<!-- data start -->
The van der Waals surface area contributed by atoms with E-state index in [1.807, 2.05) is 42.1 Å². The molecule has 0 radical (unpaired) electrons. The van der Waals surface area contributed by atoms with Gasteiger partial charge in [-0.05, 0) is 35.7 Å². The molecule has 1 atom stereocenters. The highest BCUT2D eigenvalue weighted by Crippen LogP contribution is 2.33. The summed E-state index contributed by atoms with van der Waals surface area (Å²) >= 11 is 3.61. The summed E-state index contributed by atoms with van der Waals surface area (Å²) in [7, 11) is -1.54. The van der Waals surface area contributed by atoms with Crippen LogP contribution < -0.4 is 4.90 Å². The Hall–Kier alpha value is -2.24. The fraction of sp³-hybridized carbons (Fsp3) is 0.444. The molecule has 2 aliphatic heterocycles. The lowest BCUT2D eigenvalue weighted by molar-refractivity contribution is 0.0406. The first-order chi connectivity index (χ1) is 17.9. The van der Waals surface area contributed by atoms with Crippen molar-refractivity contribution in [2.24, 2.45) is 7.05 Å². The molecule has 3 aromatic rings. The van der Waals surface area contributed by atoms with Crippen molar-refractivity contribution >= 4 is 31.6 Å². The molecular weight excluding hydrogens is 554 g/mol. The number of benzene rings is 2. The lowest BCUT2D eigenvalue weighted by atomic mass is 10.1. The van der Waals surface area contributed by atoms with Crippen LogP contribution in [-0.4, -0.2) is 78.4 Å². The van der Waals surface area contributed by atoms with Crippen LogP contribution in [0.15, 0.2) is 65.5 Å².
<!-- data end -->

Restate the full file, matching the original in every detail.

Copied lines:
The van der Waals surface area contributed by atoms with E-state index in [1.807, 2.05) is 42.1 Å². The molecule has 0 radical (unpaired) electrons. The van der Waals surface area contributed by atoms with Gasteiger partial charge in [-0.05, 0) is 35.7 Å². The molecule has 1 atom stereocenters. The highest BCUT2D eigenvalue weighted by Crippen LogP contribution is 2.33. The summed E-state index contributed by atoms with van der Waals surface area (Å²) >= 11 is 3.61. The summed E-state index contributed by atoms with van der Waals surface area (Å²) in [7, 11) is -1.54. The van der Waals surface area contributed by atoms with Crippen LogP contribution < -0.4 is 4.90 Å². The Hall–Kier alpha value is -2.24. The fraction of sp³-hybridized carbons (Fsp3) is 0.444. The molecule has 2 aliphatic heterocycles. The lowest BCUT2D eigenvalue weighted by molar-refractivity contribution is 0.0406. The first-order chi connectivity index (χ1) is 17.9. The van der Waals surface area contributed by atoms with Crippen molar-refractivity contribution in [2.24, 2.45) is 7.05 Å². The molecule has 3 aromatic rings. The van der Waals surface area contributed by atoms with Crippen molar-refractivity contribution >= 4 is 31.6 Å². The molecular weight excluding hydrogens is 554 g/mol. The number of benzene rings is 2. The lowest BCUT2D eigenvalue weighted by atomic mass is 10.1. The van der Waals surface area contributed by atoms with Crippen LogP contribution in [-0.4, -0.2) is 78.4 Å². The van der Waals surface area contributed by atoms with Crippen LogP contribution in [0.15, 0.2) is 65.5 Å².